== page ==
Roy Gean and Tensia Fonseca, directors of Maryland School of the Ballet in Bethesda, measure their success by their losses.

If their teaching has been effective, say the directors, they lose their students to professional ballet companies, which is exactly what they want to do. By that measure, the 12-year-old school has been remarkably successful, primarily, as Gean says, because the directors have worked "very, very hard."

"Tensia and I are willing to do anything," Gean said. "We have cleaned floors, sewn costumes, washed out tights after every performance, is ironed costumes after every performance . . ."

Teaching and running the ballet school and its affiliate company, the Maryland Youth Ballet, sometimes can mean long hours. "Sometimes," said Gean, "when we've been preparing for a production, I've worked until four in the morning and then come right back at seven to work through the day."

Gean and Fonseca trained as dancers and were members of several professional companies before opening their school. Gean danced with the Washington Ballet, the National Ballet and the Mannheim Opera Ballet. Fonseca was a member of the national company of Costa Rica, her native country and studied in the U.S. with Andre Eglevsky. She turned down an offer from the American Ballet Theater and got married instead.

She and Gean met in 1965 and decided to form a ballet school with the goal of training dancers from their earliest years through acceptance to major dance companies. For five years neither accepted a salary; all their money and energy went into making the school work.

One of the their earliest projects, building a dance floor for the school, reflects the ingredients they have used to make the school a success: committment, hard work, knowledge and attention to detail. Neither had any experience in building a floor, but they put it together in three, 12-hour days at $1,400 less than a workman's estimate. And they built the floor so well, giving it that special spring dancers need, that they say several professionals have praised it.

So far nine dancers from the Maryland Youth Ballet have joined professional companies; 42 students have received scholarships to ballet schools in New York City, and two early graduates, Cheryl Yeager and Fonseca's son, Peter Fonseca, and members of the Amercian Ballet Theater.

Fonseca and Gean say their program stresses cooperation and support as well as artistic excellence. "If they want to see me really, really angry," said Fonseca, "the girls know that all they have to do is show some jealousy of one another."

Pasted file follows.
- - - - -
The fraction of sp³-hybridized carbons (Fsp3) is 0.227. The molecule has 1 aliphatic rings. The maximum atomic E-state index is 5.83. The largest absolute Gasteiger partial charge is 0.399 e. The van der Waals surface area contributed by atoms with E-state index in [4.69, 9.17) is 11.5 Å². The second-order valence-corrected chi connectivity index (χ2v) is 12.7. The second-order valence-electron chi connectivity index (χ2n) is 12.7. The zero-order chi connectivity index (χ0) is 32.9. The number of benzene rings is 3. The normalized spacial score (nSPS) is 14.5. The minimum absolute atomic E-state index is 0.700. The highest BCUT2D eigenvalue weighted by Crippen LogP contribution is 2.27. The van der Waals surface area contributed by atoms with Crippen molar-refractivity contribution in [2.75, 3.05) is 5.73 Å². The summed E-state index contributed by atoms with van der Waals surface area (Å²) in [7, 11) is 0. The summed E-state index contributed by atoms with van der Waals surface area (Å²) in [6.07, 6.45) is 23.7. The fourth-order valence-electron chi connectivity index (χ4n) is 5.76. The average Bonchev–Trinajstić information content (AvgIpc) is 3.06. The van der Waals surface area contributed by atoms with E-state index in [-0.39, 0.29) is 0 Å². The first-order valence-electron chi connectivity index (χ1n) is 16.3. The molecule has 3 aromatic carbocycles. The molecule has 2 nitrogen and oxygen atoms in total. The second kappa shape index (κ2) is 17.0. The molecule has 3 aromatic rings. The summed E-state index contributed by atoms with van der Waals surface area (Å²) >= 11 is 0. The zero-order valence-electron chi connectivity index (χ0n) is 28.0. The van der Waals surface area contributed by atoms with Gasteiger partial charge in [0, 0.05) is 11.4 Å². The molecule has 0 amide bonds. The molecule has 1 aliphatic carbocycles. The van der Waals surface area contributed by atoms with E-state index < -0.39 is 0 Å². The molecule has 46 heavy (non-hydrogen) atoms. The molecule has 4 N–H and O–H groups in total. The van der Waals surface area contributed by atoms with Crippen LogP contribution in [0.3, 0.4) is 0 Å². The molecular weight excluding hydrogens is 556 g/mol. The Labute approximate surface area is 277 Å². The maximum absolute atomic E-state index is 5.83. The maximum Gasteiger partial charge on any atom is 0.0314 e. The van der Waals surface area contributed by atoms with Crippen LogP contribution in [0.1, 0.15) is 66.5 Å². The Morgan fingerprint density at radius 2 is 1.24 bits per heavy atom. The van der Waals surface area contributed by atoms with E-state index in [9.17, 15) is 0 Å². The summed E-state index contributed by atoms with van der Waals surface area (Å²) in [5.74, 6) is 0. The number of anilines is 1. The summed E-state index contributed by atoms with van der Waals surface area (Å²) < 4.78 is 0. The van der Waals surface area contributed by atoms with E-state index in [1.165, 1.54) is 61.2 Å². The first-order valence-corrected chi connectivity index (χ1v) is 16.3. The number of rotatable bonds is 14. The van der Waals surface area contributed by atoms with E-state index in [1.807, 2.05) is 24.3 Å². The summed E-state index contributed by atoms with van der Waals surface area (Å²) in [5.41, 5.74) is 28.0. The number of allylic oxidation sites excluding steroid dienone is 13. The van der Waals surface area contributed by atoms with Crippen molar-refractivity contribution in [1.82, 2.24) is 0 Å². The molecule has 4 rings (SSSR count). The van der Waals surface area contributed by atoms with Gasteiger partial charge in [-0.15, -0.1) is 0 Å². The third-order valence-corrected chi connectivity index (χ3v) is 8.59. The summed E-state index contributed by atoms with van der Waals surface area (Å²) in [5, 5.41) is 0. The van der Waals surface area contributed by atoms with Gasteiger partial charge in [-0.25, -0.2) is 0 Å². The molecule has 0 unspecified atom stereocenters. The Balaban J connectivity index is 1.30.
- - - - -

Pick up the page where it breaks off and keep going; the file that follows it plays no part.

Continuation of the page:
And both insist that parents become involved in the school and share the commitment being a dancer requires. "Without support from the parents a student can never make it," said Fonseca.

She and Gean believe their own willingness to work has made the parents more interested in helping. For example, one father took a leave from his job and worked 12 hours a day for two weeks to build the set for their current production. "The Enchanted Clock."

The production, which opened yesterday at Walter Johnson High Schol in Bethesda, is the Youth Ballet's holiday production.This year's production will run through tomorrow with performances at 2 p.m. and 8 p.m. each day and a special New Year's Eve matinee. (For ticket information call 657-4253 or 654-9547).

Fonseca and her son choreographed "The Enchanted Clock" to the music of Shostakovich and Kabalevsky. The story, in three acts, begins in a mountain village where there is only one clock. The clock stops when gypsies cast a spell to free Kokolin, the spirit of the clock. Since the clock has never before stopped, no one in the village knows how to fix it. The rest of the story revolves about the visit of the townspeople and their children to the Land of Lady Time, who possesses the magic to fix the clock.

To give their dancers more experience performing under professional conditions, Gean and Fonseca have taken the Youth Ballet on tours of Central America twice, once in 1973 and again last summer.On both tours the dancers (in 1977 the youngest was nine) performed before sold-out houses. The income from the 1977 tour was given to Central American groups to support local arts.

Fonseca and Gean said invitations from Central American cultural ministers for another tour next year are under consideration.

Despite triumphs, both directors find room for improvement.

"We're always looking for ways that we could be better," Gean said. "The only time we feel satisfied is when one of our students gets a professional contract and that's a momentary thrill. The next day we're back, working on our problems."